TITLE

Ethics, governance and consent in the UK: implications for research into the longer-term outcomes of congenital heart defects

AUTHOR(S)
Knowles, Rachel L.; Bull, Catherine; Wren, Christopher; Dezateux, Carol
PUB. DATE
January 2011
SOURCE
Archives of Disease in Childhood -- Fetal & Neonatal Edition;Jan2011, Vol. 96 Issue 1, p14
SOURCE TYPE
Academic Journal
DOC. TYPE
Article
ABSTRACT
Objective To explore the effect of research ethics, governance and consent requirements and recent reforms on UK-wide follow-up of children with congenital heart defects (CHD). Design Prospective cohort study. Setting UK National Health Service. Patients 3897 children with CHD requiring intervention, or resulting in death, before they were 1-year-old (1993-1995). Main outcomes Impact on study protocol, timeliness and findings of a multicentre study of survival and quality of life. Results The peer-reviewed study protocol was altered to accommodate ethics committee stipulations that researchers should not approach families directly with a request to participate and that the general practitioner's (GP) permission be sought before the local clinician could do so. Individual consent was required to confirm the vital status of participants and for future tracing of public death registrations. Local study registration took a median of 40 weeks (IQR 25-57). 180 (24%) of 739 surviving children (five centres) could not be contacted because their GP was untraceable (32), had changed (128) or considered contact inappropriate (20). Invitations could not be sent to 31% from the most deprived compared with 17% from the least deprived areas. Conclusions Decision making concerning childhood interventions should be influenced by evidence on long-term outcomes. However, current UK research regulations hinder follow-up in multicentre studies. Stipulations preventing researchers contacting families directly with research invitations appear disproportionate to the risks, impede equitable access to research opportunities and introduce bias. The requirement for an individual's consent to confirm whether they are alive and monitor survival precludes effective long-term follow-up.
ACCESSION #
60964149

 

Related Articles

  • CHAPTER 10: CONGENITAL HEART DISEASE IN ADOLESCENTS AND ADULTS.  // Heart;Nov2002 Supplement 3, Vol. 88, pIii36 

    Reports on congenital heart disease in adolescents and adults in Great Britain. Estimated number of adult patients with congenital heart disease in the country; Patterns of care for the patients; Medical staffing requirements for grown-up congenital heart disease.

  • Taussig-Bing syndrome.  // Taber's Cyclopedic Medical Dictionary (2009);2009, Issue 21, p2278 

    An encyclopedia entry for "Taussig-Bing syndrome," which refers to a congenital heart abnormality named after pediatrician Helen B. Taussig and surgeon Richard J. Bing, is presented.

  • CHALLENGES IN THE CARE OF ADULT PATIENTS WITH CONGENITAL HEART DEFECTS. Webb, Gary D. // Heart;Apr2003, Vol. 89 Issue 4, p465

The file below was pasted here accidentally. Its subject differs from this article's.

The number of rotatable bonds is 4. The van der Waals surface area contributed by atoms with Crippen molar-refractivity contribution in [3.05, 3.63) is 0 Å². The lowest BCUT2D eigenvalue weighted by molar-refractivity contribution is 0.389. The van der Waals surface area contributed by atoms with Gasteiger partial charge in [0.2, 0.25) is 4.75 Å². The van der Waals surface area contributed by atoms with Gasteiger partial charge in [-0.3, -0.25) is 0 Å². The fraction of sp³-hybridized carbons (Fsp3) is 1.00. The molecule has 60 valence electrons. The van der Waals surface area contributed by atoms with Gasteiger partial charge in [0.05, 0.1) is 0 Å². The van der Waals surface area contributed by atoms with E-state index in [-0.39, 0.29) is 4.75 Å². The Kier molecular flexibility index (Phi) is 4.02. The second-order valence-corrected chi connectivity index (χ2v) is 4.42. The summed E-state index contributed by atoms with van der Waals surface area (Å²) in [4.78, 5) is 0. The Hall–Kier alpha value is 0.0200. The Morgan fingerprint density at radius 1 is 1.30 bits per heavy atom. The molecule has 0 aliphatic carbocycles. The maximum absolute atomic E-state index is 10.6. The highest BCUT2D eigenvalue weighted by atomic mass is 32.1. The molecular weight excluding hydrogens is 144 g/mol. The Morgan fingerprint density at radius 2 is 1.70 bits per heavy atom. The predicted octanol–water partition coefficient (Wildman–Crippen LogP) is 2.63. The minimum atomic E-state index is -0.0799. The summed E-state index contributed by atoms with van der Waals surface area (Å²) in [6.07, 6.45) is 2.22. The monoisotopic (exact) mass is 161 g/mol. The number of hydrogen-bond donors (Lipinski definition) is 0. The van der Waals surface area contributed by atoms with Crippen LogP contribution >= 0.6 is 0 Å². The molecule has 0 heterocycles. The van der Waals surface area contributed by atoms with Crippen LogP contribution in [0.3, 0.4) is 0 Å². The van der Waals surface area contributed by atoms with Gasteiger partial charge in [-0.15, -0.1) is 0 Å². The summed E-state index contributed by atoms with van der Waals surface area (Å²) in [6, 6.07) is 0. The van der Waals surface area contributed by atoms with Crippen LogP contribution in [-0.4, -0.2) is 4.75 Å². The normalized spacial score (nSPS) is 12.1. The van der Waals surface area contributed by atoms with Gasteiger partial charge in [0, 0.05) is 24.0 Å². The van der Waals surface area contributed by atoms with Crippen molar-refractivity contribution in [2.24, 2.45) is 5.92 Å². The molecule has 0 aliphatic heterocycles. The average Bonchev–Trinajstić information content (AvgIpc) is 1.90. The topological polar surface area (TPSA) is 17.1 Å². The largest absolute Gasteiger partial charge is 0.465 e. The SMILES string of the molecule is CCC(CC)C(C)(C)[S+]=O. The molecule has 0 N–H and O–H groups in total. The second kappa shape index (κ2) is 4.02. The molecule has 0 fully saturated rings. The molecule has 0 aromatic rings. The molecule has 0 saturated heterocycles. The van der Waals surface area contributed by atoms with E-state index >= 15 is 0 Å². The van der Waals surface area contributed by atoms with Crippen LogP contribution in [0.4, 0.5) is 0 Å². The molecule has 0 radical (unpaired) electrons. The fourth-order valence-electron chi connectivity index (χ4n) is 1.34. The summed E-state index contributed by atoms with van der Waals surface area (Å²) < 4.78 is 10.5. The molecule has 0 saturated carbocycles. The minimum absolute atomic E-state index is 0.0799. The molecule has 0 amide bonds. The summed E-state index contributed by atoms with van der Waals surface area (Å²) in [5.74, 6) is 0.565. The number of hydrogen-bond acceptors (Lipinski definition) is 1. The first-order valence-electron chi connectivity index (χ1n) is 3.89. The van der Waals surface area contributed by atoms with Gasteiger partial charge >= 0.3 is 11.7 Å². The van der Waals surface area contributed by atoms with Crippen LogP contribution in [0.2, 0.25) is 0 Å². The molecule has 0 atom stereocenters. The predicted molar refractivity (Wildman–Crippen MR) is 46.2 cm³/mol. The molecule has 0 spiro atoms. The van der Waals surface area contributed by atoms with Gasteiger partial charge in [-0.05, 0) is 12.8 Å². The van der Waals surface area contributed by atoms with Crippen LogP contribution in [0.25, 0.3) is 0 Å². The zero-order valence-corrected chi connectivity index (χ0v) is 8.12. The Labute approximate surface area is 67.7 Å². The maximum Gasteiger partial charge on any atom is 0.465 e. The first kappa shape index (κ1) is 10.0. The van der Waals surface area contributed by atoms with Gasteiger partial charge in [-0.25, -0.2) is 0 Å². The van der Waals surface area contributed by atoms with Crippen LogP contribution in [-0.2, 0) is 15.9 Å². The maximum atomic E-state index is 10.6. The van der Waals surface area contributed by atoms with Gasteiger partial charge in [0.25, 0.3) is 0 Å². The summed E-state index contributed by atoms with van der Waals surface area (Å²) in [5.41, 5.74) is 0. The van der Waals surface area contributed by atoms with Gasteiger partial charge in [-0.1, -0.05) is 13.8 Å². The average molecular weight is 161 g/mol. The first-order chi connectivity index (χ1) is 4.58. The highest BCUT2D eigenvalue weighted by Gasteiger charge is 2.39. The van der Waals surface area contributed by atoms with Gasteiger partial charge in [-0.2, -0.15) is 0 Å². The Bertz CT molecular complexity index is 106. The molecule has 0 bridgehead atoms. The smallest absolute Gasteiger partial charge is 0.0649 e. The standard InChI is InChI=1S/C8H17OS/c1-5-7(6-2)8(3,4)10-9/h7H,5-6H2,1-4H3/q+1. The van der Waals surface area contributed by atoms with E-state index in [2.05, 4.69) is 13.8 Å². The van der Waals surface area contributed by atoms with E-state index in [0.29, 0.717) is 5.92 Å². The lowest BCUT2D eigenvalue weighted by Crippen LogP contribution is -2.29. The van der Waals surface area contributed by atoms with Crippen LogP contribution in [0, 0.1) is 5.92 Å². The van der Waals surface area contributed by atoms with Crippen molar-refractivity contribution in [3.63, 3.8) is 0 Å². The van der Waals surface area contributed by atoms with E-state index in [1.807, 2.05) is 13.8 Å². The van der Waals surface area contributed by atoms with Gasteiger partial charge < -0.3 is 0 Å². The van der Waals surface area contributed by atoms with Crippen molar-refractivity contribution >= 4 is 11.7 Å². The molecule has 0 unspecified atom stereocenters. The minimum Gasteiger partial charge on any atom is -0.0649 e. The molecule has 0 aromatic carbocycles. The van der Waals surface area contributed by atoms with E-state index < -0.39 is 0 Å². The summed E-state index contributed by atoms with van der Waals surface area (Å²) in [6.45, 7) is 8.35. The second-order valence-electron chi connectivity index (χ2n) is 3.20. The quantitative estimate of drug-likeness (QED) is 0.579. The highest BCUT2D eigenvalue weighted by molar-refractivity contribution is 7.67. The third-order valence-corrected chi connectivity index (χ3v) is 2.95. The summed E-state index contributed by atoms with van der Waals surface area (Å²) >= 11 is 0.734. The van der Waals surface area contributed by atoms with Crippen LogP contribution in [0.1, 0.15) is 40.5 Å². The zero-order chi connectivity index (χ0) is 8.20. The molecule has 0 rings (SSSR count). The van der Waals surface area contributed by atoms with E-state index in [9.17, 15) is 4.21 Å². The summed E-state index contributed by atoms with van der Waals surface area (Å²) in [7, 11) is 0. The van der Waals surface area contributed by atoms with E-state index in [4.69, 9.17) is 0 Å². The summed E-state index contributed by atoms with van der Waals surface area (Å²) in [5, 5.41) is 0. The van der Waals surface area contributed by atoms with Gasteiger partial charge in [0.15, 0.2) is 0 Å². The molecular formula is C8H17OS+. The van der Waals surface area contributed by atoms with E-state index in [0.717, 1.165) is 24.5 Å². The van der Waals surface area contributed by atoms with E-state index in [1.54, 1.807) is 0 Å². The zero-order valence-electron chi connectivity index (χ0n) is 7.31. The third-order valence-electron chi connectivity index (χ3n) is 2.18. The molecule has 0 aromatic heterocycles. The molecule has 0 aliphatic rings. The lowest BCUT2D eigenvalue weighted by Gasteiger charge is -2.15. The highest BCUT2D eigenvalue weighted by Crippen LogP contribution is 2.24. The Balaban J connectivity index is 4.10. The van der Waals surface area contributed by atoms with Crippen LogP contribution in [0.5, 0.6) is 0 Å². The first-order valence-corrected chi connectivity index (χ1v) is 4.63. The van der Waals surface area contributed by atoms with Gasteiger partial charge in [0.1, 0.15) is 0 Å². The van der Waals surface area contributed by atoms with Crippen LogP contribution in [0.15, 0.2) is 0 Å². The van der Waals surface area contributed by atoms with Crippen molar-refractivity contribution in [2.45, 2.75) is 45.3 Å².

Studies the challenges in the care of adult patients with congenital heart defects. Atrial septal defects; Ventricular septal defects; Patent ductus arteriosus; Aortic coarctation; Repaired tetralogy of Fallot; Congenitally corrected transposition of great arteries; Fibromuscular subaortic...

  • Mortality with congenital heart defects in England and Wales, 1959-2009. Much progress, but more to do. Jenkins, Kathy // Archives of Disease in Childhood;Oct2012, Vol. 97 Issue 10, p859 

    The article presents the author's views on mortality due to congenital heart defects in England and Wales. She refers to an epidemiologic research which says that mortality from congenital heart disease reduced significantly during 1959-2009. She says that generally the population-based research...

  • Current perspectives in adult congenital heart disease. Faganello, G.; Stuart, A. G. // British Journal of Cardiac Nursing;Apr2008, Vol. 3 Issue 4, p146 

    The last four decades have witnessed a revolution in the management of patients with congenital heart disease. Life expectancy and quality of life have improved and in the UK there are now more adults than children with congenital heart disease. The demands placed on the medical care system by...

  • Mother wants you to raise funds for her son's heart surgery in US.  // Pulse;4/22/2002, Vol. 62 Issue 16, p36 

    Discusses the financial problems experienced by a mother of a child with complex congenital heart disease in Great Britain. Costs of a heart surgery in the U.S.; Significance of securing a funding trip from the National Health Service of Great Britain.

  • Commentary: Recruitment is ethical. Mellor, Debbie // BMJ: British Medical Journal (International Edition);10/18/2003, Vol. 327 Issue 7420, p928 

    Comments on the ethical nature of recruiting doctors from developing countries. How many doctors are recruited as international fellows and use the opportunity to sample living and working in England; Work the National Health Service of Great Britain does with developing countries.

  • None of your business. Jones, Gary // Nursing Standard;5/23/2012, Vol. 26 Issue 38, p26 

    Imagine what it could be like if the NHS decided to put patient care before finances, writes Gary Jones.

  • NHS morality and care based on compassionate values. Haigh, Rex; Poole, Rob; Cox, John; Gray, Revd DrAlison // BJPsych Bulletin;2015, Vol. 39 Issue 1, p48 

    Several letters to the editor and a response from the authors of the article "The College reply to Francis misses the big question: a commentary," by John Cox and Alison Gray in the 2014 issue are presented.

Share

Read the Article

Courtesy of VIRGINIA BEACH PUBLIC LIBRARY AND SYSTEM

Sign out of this library

Other Topics